i guess Elysium already was the film for this too, i suppose. a lot of those stories and themes were told there in that world. but i don't really just want to see spectacle, i think there's so much in this material that a TV series might be better, or whatever. i'm always tempted to think in terms of the giant, stupid Epic Blockbuster, but maybe if someone was more patient than me they could make a really good story with it...

>>12604652
>Let the bots write the news, let the bots react to the news, and let the bots debate the news, so that we don't have to.
you're still going to have to deal with the NPCs who are fed by this stream, tho. disappointingly it will probably remain the case that there will have to be writers writing tortuous thinkpieces that nobody reads about why the British Botcasting Corporation or w/ev is not going to be a good idea. somebody, in other words, is going to have to be JBP for the AI version of Cathy Newman. might as well start gearing up for it now if it's not going to go away.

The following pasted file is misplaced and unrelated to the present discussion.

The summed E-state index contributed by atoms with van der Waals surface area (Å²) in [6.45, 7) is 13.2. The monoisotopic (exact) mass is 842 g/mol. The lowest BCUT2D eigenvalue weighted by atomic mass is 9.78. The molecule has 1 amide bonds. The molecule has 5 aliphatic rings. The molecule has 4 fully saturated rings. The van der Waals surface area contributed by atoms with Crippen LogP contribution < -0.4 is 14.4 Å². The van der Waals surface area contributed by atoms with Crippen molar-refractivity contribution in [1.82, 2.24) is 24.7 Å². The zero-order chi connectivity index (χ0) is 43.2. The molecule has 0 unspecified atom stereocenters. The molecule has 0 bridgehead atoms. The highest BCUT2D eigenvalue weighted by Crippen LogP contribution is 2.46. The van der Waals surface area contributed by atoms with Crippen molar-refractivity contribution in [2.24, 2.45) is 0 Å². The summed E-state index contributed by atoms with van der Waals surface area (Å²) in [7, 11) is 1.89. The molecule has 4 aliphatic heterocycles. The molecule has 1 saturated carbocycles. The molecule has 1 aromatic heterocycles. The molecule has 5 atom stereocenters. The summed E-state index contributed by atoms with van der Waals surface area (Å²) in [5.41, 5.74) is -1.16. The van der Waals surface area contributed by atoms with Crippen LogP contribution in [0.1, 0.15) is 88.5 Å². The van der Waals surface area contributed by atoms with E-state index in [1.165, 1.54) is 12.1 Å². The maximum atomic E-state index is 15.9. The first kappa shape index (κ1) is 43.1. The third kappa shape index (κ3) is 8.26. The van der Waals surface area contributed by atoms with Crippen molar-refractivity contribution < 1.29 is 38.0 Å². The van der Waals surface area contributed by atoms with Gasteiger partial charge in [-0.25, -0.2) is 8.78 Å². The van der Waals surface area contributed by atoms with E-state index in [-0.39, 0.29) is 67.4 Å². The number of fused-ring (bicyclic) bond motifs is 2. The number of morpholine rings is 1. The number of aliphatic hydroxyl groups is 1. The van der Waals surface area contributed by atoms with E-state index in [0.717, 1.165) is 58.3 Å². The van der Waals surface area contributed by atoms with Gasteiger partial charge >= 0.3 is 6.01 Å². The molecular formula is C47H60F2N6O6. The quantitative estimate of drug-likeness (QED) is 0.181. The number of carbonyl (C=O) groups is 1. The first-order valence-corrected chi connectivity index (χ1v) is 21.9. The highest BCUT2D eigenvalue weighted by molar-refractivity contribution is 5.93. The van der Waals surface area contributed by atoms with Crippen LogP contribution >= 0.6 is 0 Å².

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>>12604652
That's what I already do desu. Libs as envisioned by libs are already data blips.
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>>12604652
>t.
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>>12604670
>you're still going to have to deal with the NPCs who are fed by this stream, tho.
They're the ones that are dooming themselves to compete with the bots in the economy of takes.
Think about how little influence the average armchair twitter pundit already has. Put them in competition with millions of bots, even if they write barely above the level of someone with mental retardation, and their influence goes from minuscule to infinitesimal.
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>>12604670
Elysium was good because it showed how the post-apoc and the NRx fantasy worlds could exist side-by-side, and even basically enabled each other and caused each other to come into being. as awesome as Star Wars is, there were a lot of questions that it ultimately couldn't ask - such as, for example, how you would ever find an insurance company to underwrite the Death Stars that keep getting blown up, or whether or not disaffected Stormtroopers might decide to walk on the Empire because they don't like how the Sith do things and Force-chokes are Not An Argument.
>even if you would love to see Molyneux get Force-choked
>and also have the lingering suspicion that it faintly arouses him
>and some Royal Guard removes her helmet and holy shit, it's Lauren Southern
>and they fall in love and it is super cringe
>anyways